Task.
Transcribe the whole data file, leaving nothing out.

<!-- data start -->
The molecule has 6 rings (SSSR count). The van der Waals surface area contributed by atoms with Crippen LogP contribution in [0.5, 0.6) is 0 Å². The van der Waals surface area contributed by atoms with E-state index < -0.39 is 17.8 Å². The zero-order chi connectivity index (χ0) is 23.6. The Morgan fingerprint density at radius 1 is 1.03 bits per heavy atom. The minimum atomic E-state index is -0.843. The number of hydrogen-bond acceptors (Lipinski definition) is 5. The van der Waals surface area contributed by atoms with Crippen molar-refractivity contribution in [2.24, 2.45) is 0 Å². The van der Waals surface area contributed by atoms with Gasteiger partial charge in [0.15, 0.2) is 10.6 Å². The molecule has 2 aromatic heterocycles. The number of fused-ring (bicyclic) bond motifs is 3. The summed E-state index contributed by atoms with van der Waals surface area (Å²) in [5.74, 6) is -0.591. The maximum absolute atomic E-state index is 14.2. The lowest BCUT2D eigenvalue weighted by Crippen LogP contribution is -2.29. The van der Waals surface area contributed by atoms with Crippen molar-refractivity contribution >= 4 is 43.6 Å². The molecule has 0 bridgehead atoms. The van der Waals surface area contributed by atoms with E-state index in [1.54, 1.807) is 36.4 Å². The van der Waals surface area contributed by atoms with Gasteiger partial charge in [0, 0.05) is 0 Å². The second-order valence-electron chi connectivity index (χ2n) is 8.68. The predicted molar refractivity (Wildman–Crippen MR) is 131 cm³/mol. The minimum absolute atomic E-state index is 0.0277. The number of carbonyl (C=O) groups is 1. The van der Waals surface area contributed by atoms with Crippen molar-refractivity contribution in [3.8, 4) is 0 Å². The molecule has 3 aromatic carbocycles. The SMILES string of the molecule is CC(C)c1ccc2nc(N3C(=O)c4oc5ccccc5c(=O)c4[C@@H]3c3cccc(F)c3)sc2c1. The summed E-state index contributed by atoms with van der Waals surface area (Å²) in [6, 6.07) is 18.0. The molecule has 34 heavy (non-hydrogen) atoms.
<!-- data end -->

The molecule has 6 rings (SSSR count). The van der Waals surface area contributed by atoms with Crippen LogP contribution in [0.5, 0.6) is 0 Å². The van der Waals surface area contributed by atoms with E-state index < -0.39 is 17.8 Å². The zero-order chi connectivity index (χ0) is 23.6. The Morgan fingerprint density at radius 1 is 1.03 bits per heavy atom. The minimum atomic E-state index is -0.843. The number of hydrogen-bond acceptors (Lipinski definition) is 5. The van der Waals surface area contributed by atoms with Crippen molar-refractivity contribution in [2.24, 2.45) is 0 Å². The van der Waals surface area contributed by atoms with Gasteiger partial charge in [0.15, 0.2) is 10.6 Å². The molecule has 2 aromatic heterocycles. The number of fused-ring (bicyclic) bond motifs is 3. The summed E-state index contributed by atoms with van der Waals surface area (Å²) in [5.74, 6) is -0.591. The maximum absolute atomic E-state index is 14.2. The lowest BCUT2D eigenvalue weighted by Crippen LogP contribution is -2.29. The van der Waals surface area contributed by atoms with Crippen molar-refractivity contribution >= 4 is 43.6 Å². The molecule has 0 bridgehead atoms. The van der Waals surface area contributed by atoms with E-state index in [1.54, 1.807) is 36.4 Å². The van der Waals surface area contributed by atoms with Gasteiger partial charge in [0, 0.05) is 0 Å². The second-order valence-electron chi connectivity index (χ2n) is 8.68. The predicted molar refractivity (Wildman–Crippen MR) is 131 cm³/mol. The minimum absolute atomic E-state index is 0.0277. The number of carbonyl (C=O) groups is 1. The van der Waals surface area contributed by atoms with Crippen molar-refractivity contribution in [3.8, 4) is 0 Å². The molecule has 3 aromatic carbocycles. The SMILES string of the molecule is CC(C)c1ccc2nc(N3C(=O)c4oc5ccccc5c(=O)c4[C@@H]3c3cccc(F)c3)sc2c1. The summed E-state index contributed by atoms with van der Waals surface area (Å²) in [6, 6.07) is 18.0. The molecule has 34 heavy (non-hydrogen) atoms.